Bedrock Qualities Over A Century Of Bird Dog Field Trialing: Intelligence, Strength and Courage
Our experiences in life in general and with bird dogs in particular form our opinions regarding how we pursue, develop, display and analyze bird dog performance. Our collective gravitation to the great American sport of Field Trialing has taken many different roads with a vast array of experiences, opinions and visions.
The subjective interpretation of bird dog performance has been applauded as the sports’ strength, as well as cursed as its weakness. Often the focus has moved from one superficial preference to another over the span of a century. Traditional performance standards work to hold constant that which outside forces steadily and assuredly pressure. Rather than maintaining a constant, class and style have been defined in the eye of the beholder leaving them open to various interpretations.
An analytical review of a thousand American Field newspapers would expose those interpretations in an array of colorful reports throughout the 20th century. But in the end that monumental effort would only be a diversion from the focus of what is certainly in the genetic bedrock of Stud Book All-Age Champions through the ages—the truly enduring qualities of intelligence, strength and courage.
Similar to admiring monumental classic buildings in all their awe and magnificence, what we don’t see at first—the underground structure critical to the splendor above—will ultimately determine whether this beauty will transcend time or collapse under its own weight, quickly loosing its appeal.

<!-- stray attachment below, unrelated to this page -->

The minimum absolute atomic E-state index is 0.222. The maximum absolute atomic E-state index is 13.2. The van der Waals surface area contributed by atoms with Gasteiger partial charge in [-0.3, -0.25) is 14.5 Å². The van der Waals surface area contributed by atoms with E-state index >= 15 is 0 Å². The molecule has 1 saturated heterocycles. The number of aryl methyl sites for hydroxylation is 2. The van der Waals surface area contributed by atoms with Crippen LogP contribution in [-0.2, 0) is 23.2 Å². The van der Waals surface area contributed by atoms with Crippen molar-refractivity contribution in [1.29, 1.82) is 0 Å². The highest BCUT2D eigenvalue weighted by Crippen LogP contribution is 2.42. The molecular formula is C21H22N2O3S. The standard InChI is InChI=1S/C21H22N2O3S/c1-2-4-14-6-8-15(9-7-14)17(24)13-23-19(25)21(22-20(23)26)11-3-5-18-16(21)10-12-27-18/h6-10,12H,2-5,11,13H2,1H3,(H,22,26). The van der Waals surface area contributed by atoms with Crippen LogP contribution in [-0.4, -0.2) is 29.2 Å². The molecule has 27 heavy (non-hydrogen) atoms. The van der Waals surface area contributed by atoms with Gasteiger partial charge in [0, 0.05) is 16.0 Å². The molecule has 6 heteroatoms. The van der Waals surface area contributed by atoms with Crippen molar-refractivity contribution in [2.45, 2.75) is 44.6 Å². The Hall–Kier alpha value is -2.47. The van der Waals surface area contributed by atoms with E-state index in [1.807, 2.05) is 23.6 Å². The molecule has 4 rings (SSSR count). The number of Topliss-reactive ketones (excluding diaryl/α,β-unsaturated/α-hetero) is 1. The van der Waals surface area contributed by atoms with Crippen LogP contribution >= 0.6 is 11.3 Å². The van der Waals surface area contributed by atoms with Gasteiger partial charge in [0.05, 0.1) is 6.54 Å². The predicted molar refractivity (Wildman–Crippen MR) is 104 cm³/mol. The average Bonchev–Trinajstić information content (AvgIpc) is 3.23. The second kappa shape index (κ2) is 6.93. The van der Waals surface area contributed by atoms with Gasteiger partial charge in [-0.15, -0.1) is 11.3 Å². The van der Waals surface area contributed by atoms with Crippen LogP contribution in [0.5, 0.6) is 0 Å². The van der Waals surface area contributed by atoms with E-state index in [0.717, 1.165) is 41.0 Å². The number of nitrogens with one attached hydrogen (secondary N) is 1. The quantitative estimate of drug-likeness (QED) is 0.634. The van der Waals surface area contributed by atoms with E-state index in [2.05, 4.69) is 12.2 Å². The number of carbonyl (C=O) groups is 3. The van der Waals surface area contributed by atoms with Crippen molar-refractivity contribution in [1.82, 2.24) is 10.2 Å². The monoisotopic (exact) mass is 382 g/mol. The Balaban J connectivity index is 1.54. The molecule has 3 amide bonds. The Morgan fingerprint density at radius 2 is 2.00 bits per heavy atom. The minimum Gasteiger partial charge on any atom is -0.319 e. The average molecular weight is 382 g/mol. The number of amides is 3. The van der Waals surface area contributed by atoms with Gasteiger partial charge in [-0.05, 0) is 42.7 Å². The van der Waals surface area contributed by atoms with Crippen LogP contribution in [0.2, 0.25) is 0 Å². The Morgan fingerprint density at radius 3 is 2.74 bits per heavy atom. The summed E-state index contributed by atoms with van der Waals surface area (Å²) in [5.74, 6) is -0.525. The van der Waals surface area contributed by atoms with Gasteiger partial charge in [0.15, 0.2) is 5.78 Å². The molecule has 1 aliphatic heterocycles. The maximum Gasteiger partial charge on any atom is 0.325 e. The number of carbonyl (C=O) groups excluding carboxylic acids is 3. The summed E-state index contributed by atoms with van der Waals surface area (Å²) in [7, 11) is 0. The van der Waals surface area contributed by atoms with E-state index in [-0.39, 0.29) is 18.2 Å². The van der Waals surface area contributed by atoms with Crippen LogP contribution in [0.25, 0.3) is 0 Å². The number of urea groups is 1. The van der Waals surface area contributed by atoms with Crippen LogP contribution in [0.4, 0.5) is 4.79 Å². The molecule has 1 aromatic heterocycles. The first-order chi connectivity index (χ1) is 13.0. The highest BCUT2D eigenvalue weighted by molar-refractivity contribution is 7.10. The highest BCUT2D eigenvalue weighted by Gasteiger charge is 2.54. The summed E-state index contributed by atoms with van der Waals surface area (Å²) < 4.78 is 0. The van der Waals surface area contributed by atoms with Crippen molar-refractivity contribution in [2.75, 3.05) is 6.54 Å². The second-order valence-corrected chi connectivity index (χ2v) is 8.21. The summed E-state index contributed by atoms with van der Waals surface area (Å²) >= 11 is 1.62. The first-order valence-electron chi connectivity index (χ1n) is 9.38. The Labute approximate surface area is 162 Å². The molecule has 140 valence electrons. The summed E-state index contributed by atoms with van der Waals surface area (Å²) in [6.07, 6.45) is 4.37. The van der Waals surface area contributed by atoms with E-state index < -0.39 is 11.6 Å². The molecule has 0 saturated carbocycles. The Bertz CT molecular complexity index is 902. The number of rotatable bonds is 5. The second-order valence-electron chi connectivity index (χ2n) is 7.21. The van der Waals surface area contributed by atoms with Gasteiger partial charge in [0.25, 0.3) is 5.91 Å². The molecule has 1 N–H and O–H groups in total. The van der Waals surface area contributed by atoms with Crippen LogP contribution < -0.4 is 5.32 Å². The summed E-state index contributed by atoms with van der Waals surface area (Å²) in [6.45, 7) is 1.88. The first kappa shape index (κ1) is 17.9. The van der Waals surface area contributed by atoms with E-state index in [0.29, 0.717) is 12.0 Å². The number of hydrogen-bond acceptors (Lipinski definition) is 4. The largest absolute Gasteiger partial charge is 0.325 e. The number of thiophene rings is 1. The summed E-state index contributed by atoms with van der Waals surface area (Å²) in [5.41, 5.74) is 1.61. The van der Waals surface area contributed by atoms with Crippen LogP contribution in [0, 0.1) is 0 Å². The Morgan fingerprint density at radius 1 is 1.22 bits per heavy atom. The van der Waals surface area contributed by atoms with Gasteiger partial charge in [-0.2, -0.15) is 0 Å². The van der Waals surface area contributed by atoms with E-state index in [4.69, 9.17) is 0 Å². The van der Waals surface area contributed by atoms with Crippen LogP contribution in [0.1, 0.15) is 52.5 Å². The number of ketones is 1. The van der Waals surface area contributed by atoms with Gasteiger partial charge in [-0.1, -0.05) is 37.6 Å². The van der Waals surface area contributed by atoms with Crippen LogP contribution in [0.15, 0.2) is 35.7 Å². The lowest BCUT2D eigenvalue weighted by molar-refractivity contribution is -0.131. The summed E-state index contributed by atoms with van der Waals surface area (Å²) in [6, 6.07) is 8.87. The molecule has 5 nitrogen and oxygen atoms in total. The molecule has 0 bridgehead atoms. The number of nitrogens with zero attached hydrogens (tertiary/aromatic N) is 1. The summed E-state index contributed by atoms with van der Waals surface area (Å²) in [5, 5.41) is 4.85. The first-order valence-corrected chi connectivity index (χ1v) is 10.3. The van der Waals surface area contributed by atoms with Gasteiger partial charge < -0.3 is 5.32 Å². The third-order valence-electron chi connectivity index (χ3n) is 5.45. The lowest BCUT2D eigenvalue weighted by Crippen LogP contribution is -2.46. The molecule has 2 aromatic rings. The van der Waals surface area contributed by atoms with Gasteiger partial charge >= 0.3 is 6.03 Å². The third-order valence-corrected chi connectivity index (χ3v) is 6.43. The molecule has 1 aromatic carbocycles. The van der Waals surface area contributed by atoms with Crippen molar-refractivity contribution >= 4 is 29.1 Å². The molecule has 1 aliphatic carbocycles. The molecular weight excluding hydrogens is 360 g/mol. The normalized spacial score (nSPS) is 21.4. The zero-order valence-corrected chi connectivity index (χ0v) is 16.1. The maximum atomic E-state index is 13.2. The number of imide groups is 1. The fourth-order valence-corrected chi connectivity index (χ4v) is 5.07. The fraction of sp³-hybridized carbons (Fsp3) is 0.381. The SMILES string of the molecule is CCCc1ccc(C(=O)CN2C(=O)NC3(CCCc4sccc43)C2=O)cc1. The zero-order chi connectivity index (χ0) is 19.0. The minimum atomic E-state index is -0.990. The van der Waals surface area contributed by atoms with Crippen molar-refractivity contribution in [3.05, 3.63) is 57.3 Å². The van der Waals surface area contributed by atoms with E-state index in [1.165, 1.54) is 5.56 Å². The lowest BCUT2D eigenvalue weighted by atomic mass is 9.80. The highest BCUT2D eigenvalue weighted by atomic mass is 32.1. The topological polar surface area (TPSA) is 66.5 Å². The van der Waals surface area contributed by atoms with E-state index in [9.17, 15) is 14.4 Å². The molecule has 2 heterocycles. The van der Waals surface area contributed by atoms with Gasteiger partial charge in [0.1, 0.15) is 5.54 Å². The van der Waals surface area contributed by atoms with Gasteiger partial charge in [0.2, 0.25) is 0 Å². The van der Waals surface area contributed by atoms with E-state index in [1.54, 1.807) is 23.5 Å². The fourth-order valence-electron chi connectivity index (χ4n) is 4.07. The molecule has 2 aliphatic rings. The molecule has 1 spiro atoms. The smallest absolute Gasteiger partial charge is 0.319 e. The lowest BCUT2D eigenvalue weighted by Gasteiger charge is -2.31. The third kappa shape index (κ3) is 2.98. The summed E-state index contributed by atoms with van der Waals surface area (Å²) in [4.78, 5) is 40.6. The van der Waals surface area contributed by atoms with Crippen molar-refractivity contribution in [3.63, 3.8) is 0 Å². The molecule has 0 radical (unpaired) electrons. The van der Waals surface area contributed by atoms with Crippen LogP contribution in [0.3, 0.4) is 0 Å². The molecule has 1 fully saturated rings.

As definitions, I use “class” to mean how the dog goes about his work while “style” is how he looks doing his work. All-Age tradition tells us that more range requires increased intelligence, strength and courage to sustain the performer’s class and style for the heat’s full duration. Traditionally if given an hour, the good handlers have used their developing and displaying skills to exhibit their charges’ intelligence, strength and courage by managing and displaying range in many challenging, thrilling and productive ways.
Like range, a test of extraordinary stamina for more than an hour draws deep on these same genetic qualities in order for the dog to sustain class and style over an extended period of time. In endurance stakes these same handlers’ strategies may change; less than one might think when the dog possesses great intelligence, strength and courage; more than one might care to undertake when lacking any one of these qualities.
While the dog’s class and style in his pursuit, handling and presentation of birds are readily and immediately visible to the eye, intelligence, strength and courage lie hidden like bedrock within. The dog’s true quality or lack thereof is only apparent in reviewing the entire performance. Time has shown that range and stakes of long duration are indiscriminate in their insatiable appetite for these three critical genetic qualities, and both tests provide a meaningful way to distinguish between dogs whose genetic foundations have cracks and those whose run deep and true.